Chronic lack of good quality sleep can contribute to development of health problems including hypertension, diabetes, and obesity as well as adversely affecting the immune system. Furthermore, a number of conditions, including generalized pain syndromes and mood disorders such as depression, interact with sleep reciprocally so sleep deprivation may actively fuel the underlying problem.

Sleep makes you feel better, but its importance goes way beyond just boosting your mood or banishing under-eye circles.

Adequate sleep is a key part of a healthy lifestyle, and can benefit your heart, weight, mind, and more.

Improve memory

Your mind is surprisingly busy while you snooze. During sleep you can strengthen memories or "practice" skills learned while you were awake (it’s a process called consolidation).

Curb inflammation

Inflammation is linked to heart disease, stroke, diabetes, arthritis, and premature aging. Research indicates that people who get less sleep—six or fewer hours a night—have higher blood levels of inflammatory proteins than those who get more.

A 2010 study found that C-reactive protein, which is associated with heart attack risk, was higher in people who got six or fewer hours of sleep a night.

People who have sleep apnoea or insomnia can have an improvement in blood pressure and inflammation with treatment of the sleep disorders.

Have a healthy weight

If you are thinking about going on a diet, you might want to plan an earlier bedtime too.

Researchers at the University of Chicago found that dieters who were well rested lost more fat—56% of their weight loss—than those who were sleep deprived, who lost more muscle mass. (They shed similar amounts of total weight regardless of sleep.)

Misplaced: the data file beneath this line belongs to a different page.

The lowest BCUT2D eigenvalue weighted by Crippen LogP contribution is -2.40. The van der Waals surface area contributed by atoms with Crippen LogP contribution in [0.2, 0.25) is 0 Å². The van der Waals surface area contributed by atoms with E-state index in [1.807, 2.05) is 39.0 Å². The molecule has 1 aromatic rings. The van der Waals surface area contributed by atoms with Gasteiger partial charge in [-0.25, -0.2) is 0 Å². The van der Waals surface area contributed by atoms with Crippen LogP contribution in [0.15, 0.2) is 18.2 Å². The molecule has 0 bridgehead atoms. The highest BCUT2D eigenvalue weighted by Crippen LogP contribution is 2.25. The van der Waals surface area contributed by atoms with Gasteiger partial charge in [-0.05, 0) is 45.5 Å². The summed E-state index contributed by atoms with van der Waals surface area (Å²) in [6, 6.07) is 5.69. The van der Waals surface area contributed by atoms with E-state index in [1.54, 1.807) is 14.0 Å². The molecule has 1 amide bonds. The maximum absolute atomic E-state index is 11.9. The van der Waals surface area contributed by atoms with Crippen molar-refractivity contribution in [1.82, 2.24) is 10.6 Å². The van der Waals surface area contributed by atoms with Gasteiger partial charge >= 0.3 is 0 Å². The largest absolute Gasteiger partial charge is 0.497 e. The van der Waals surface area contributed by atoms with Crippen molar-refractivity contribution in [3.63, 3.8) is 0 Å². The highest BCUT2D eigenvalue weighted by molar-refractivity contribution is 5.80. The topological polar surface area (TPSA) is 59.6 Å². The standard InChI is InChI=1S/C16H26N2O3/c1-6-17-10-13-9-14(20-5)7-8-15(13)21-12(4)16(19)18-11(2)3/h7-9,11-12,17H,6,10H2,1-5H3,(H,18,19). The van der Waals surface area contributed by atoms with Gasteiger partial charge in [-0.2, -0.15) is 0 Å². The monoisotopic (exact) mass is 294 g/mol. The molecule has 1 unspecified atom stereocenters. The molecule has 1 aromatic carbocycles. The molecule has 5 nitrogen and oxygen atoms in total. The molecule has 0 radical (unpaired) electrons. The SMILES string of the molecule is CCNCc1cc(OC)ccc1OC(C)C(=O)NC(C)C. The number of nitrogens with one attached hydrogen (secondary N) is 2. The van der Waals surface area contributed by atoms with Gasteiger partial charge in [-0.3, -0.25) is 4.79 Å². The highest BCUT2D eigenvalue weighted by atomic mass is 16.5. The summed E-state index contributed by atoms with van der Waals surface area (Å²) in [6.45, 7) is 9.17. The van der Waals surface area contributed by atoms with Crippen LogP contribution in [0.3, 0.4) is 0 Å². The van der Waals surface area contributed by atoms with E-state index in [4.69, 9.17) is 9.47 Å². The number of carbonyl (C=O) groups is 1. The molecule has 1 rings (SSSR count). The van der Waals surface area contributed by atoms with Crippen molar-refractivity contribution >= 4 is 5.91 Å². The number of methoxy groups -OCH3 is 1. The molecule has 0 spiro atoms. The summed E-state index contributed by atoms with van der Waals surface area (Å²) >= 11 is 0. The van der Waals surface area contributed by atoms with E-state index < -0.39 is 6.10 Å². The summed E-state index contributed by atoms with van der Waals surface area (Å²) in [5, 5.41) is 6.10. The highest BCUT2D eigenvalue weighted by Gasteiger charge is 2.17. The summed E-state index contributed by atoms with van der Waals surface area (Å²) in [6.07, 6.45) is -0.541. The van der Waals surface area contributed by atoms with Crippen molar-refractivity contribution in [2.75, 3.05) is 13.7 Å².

Dieters in the study also felt hungrier when they got less sleep.

Sleep and metabolism are controlled by the same sectors of the brain, when you are sleepy, certain hormones go up in your blood, and those same hormones drive appetite.

Lower stress

When it comes to our health stress and sleep are nearly one and the same—and both can affect cardiovascular health.

Sleep can definitely reduce levels of stress, and with that people can have better control of their blood pressure, It’s also believed that sleep effects cholesterol levels, which plays a significant role in heart disease. Improves insulin resistance and hence diabetes.

Steer clear of depression

Sleeping well means more to our overall wellbeing than simply avoiding irritability.

A lack of sleep can contribute to depression. A good night’s sleep can really help a moody person decrease their anxiety. You get more emotional stability with good sleep.

If you think the long hours put in during the week are the cause of your anxiety or impatience, sleep cannot necessarily be made up during the weekend.

"If you sleep more on the weekends, you simply aren’t sleeping enough in the week," he says. "It’s all about finding a balance.

There are many more documented benefits of sleep and relaxation.

As more patients show up in your office with sleep problems, we explore the underlying causes and address them together with lasting lifestyle changes. In addition, addressing insulin resistance in patients with sleep apnea may be pivotal in treating the underlying causes as well as utilizing herbs, nutraceuticals, breathing exercises and mediation.